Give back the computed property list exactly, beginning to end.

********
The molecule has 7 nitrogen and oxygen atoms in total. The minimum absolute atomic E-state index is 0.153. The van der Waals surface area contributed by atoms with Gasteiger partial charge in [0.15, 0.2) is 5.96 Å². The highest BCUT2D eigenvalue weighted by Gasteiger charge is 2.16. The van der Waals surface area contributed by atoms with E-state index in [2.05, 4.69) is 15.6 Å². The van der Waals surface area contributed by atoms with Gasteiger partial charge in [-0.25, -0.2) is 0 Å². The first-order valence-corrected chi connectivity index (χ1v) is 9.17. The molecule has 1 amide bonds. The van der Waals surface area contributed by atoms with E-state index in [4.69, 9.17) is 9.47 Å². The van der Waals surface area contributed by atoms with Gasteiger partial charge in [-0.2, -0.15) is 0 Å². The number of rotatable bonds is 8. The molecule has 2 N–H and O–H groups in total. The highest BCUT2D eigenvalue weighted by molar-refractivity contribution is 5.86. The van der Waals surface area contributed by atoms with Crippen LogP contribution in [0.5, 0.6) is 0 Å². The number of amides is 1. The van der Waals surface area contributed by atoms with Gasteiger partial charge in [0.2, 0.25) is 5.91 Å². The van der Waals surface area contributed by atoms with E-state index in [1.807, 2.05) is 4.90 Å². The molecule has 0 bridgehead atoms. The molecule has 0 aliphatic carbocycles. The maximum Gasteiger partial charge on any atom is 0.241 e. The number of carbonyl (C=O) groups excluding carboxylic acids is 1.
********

The molecule has 7 nitrogen and oxygen atoms in total. The minimum absolute atomic E-state index is 0.153. The van der Waals surface area contributed by atoms with Gasteiger partial charge in [0.15, 0.2) is 5.96 Å². The highest BCUT2D eigenvalue weighted by Gasteiger charge is 2.16. The van der Waals surface area contributed by atoms with E-state index in [2.05, 4.69) is 15.6 Å². The van der Waals surface area contributed by atoms with Gasteiger partial charge in [-0.25, -0.2) is 0 Å². The first-order valence-corrected chi connectivity index (χ1v) is 9.17. The molecule has 1 amide bonds. The van der Waals surface area contributed by atoms with E-state index in [4.69, 9.17) is 9.47 Å². The van der Waals surface area contributed by atoms with Gasteiger partial charge in [-0.2, -0.15) is 0 Å². The number of rotatable bonds is 8. The molecule has 2 N–H and O–H groups in total. The highest BCUT2D eigenvalue weighted by molar-refractivity contribution is 5.86. The van der Waals surface area contributed by atoms with Crippen LogP contribution in [0.5, 0.6) is 0 Å². The number of amides is 1. The van der Waals surface area contributed by atoms with Gasteiger partial charge in [0.2, 0.25) is 5.91 Å². The van der Waals surface area contributed by atoms with E-state index in [1.807, 2.05) is 4.90 Å². The molecule has 0 bridgehead atoms. The molecule has 0 aliphatic carbocycles. The maximum Gasteiger partial charge on any atom is 0.241 e. The number of carbonyl (C=O) groups excluding carboxylic acids is 1.